Historic shifts for RD&E

Photo of a smiling man

The GRDC's John Harvey

In May, GRDC chairman Keith Perrett and the Victorian Minister for Agriculture and Food Security, Peter Walsh, turned the first sod to ceremonially mark the start of construction of the new Australian Grains Genebank at Horsham, Victoria. The GRDC and Victorian Government are partners in what will be a world-class national plant genetic resource centre.

It was a historic moment for several reasons. First, this will be a national facility responsible for seed collection, curating, regeneration and distribution for a globally significant plant breeding resource.

The facility will be the primary resource for our plant breeders in their ongoing development of varieties that have the traits necessary to keep growers ahead of constantly evolving production constraints, and also in sync with the changing needs of our buyers and end users.

The ceremony at Horsham was also noteworthy because it marked the progress being made in implementing the Grains Industry National RD&E Strategy. This strategy is based around strategically located research hubs and the Australian Grains Genebank is the third hub to be put in place.When construction is completed in November it will be the southern hub complementing the University of Sydney’s I.A. Watson Grains Research Centre at Narrabri, New South Wales, (the northern hub) and the Australian Export Grains Innovation Centre (AEGIC) in Perth (the western hub), which is a partnership between GRDC and the Western Australian Government.

The Narrabri facility features state-of-the-art breeding glasshouses, regional phenotyping capacity and – like all the hubs – links with grower groups and private agronomists to ensure research results are tailored for grower adoption. Initial GRDC-supported research projects at the I.A. Watson Centre are covering higher heat and drought tolerance in wheat, and plant-microbe interactions in soil.

The AEGIC is all about accurately capturing market signals and feeding these into our genetic research and breeding programs. It also has a critical follow-up role in making sure we have the technologies to process, handle and protect grain quality so that it is delivered in the condition sought by buyers and attracts the highest possible price.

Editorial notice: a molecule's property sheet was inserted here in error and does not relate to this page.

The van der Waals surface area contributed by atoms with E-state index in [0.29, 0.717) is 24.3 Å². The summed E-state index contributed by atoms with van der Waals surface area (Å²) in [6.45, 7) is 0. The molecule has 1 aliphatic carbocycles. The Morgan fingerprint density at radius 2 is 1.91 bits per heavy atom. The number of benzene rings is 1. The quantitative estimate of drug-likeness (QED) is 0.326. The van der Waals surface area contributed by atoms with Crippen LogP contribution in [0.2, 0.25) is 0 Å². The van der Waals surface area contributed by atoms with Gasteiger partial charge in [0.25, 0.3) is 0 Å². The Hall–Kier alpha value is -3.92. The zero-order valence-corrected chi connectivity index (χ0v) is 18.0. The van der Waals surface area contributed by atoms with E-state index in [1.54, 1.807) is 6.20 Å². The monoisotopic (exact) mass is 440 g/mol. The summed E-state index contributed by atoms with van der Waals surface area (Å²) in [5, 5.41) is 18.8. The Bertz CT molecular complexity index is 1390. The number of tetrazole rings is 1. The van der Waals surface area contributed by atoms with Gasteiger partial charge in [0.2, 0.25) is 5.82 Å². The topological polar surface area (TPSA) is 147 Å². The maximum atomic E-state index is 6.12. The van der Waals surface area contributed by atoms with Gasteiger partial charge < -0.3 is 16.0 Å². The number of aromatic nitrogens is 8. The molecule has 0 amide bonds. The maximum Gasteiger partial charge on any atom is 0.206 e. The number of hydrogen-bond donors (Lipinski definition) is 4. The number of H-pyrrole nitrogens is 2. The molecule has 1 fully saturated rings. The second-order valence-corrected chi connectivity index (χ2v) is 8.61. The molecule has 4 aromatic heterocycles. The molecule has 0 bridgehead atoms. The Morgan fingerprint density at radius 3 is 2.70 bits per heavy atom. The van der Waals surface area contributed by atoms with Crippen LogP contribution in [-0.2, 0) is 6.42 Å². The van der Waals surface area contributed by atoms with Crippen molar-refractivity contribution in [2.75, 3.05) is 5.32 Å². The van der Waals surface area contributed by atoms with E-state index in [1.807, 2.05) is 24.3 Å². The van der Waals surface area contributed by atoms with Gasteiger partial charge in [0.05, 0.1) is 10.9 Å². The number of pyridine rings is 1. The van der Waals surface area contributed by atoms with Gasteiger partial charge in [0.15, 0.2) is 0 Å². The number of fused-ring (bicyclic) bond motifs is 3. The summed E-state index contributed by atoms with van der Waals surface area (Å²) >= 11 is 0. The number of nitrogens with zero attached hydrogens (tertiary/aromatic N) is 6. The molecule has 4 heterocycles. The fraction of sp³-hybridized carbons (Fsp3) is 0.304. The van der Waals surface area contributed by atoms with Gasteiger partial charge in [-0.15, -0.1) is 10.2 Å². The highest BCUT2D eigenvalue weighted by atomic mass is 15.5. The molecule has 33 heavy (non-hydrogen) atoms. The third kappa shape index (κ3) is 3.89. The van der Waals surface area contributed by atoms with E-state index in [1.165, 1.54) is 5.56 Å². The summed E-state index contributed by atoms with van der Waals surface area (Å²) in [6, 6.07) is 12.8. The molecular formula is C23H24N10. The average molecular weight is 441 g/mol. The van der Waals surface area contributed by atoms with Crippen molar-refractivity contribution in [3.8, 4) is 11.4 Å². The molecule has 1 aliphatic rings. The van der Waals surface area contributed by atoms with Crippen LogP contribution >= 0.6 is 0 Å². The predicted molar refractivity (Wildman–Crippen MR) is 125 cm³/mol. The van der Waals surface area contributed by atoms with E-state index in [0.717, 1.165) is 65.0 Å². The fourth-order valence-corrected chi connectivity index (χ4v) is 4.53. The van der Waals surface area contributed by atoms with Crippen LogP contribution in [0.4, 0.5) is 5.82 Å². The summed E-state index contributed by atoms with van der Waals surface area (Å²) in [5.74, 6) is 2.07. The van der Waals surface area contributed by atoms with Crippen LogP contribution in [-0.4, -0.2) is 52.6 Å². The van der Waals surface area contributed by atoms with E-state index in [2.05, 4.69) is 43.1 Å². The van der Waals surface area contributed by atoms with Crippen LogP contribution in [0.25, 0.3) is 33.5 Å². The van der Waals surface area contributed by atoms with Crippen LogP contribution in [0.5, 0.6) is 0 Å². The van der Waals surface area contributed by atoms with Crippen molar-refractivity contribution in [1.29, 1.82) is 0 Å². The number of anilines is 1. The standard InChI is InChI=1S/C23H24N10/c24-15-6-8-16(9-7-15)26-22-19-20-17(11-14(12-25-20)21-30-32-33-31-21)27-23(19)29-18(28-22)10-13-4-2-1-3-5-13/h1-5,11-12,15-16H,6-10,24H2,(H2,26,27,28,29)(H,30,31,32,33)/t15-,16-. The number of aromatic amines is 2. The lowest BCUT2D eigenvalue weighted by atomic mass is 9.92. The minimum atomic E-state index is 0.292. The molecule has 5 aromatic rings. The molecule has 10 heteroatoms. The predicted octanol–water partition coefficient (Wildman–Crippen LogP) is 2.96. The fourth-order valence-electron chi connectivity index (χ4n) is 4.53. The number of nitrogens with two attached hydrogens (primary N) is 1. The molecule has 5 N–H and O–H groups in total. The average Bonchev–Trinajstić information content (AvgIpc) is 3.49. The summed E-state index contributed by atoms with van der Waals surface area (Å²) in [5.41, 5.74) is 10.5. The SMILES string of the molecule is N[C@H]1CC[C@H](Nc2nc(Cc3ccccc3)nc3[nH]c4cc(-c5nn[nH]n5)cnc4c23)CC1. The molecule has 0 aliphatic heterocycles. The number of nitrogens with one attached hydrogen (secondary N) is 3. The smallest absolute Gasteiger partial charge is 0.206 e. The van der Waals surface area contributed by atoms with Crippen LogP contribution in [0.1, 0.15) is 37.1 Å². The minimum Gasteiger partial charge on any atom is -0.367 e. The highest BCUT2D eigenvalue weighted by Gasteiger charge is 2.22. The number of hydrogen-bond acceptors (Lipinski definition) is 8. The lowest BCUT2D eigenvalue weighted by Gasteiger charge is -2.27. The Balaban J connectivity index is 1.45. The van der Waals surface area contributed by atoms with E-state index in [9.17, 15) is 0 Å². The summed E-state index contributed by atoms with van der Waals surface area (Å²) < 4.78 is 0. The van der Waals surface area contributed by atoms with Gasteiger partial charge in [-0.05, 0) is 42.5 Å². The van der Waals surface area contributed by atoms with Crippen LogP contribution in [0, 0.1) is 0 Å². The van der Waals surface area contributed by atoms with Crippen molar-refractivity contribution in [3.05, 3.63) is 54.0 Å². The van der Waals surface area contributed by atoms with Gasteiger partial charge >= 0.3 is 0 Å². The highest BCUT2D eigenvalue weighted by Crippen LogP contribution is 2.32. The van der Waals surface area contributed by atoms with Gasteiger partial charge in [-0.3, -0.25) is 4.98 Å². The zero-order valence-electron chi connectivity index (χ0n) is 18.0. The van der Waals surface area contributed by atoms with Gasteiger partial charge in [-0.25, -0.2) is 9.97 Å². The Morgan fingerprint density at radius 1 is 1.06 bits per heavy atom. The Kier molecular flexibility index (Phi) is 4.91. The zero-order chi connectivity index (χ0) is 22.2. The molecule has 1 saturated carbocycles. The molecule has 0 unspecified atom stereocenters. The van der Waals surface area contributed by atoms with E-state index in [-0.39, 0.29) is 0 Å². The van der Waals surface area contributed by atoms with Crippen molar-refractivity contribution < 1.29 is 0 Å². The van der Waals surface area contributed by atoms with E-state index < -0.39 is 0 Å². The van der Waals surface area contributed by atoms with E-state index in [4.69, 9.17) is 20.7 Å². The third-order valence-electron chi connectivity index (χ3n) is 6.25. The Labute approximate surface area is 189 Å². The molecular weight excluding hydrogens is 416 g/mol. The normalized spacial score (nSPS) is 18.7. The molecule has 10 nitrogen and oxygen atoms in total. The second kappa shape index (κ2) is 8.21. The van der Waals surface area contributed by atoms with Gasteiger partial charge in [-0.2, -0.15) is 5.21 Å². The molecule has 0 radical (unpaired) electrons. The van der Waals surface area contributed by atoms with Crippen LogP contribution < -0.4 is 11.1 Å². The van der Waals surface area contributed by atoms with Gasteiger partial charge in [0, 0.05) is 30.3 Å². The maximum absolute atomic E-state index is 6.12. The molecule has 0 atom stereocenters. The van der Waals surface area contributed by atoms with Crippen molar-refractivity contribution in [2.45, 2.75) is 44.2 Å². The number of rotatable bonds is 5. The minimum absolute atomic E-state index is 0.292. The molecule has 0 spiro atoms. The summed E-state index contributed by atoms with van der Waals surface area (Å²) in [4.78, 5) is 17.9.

These first three hubs will continue to build on the international research links that the GRDC has already established with bodies such as the International Maize and Wheat Improvement Center and the International Center for Agricultural Research in the Dry Areas, and the major global companies whose business is the development of advanced crops, products and services. Relationships built around our advanced research capabilities will ensure Australian growers have access to the best possible varieties and enabling technologies from around the world.

The three facilities represent a step-change in the management and delivery of grains research. All three bring together both private and public research partners working for a common cause – a sustainable and profitable Australian grains industry able also to contribute to global food security. Collectively the new research hubs represent a new highly coordinated, efficient and effective grains research capability for the whole industry.

As national facilities they house the essential infrastructure and science disciplines needed to address national industry challenges. But, through each centre’s partners, they also have the capability to respond rapidly and effectively to regional issues. When networked with the GRDC’s Regional Cropping Solutions Networks, we can see a historic shift being put into practice; one that will inject unprecedented resilience into Australian grain production, and one that will ensure we achieve the industry’s total factor productivity goal of 2.5 per cent per annum within a decade.

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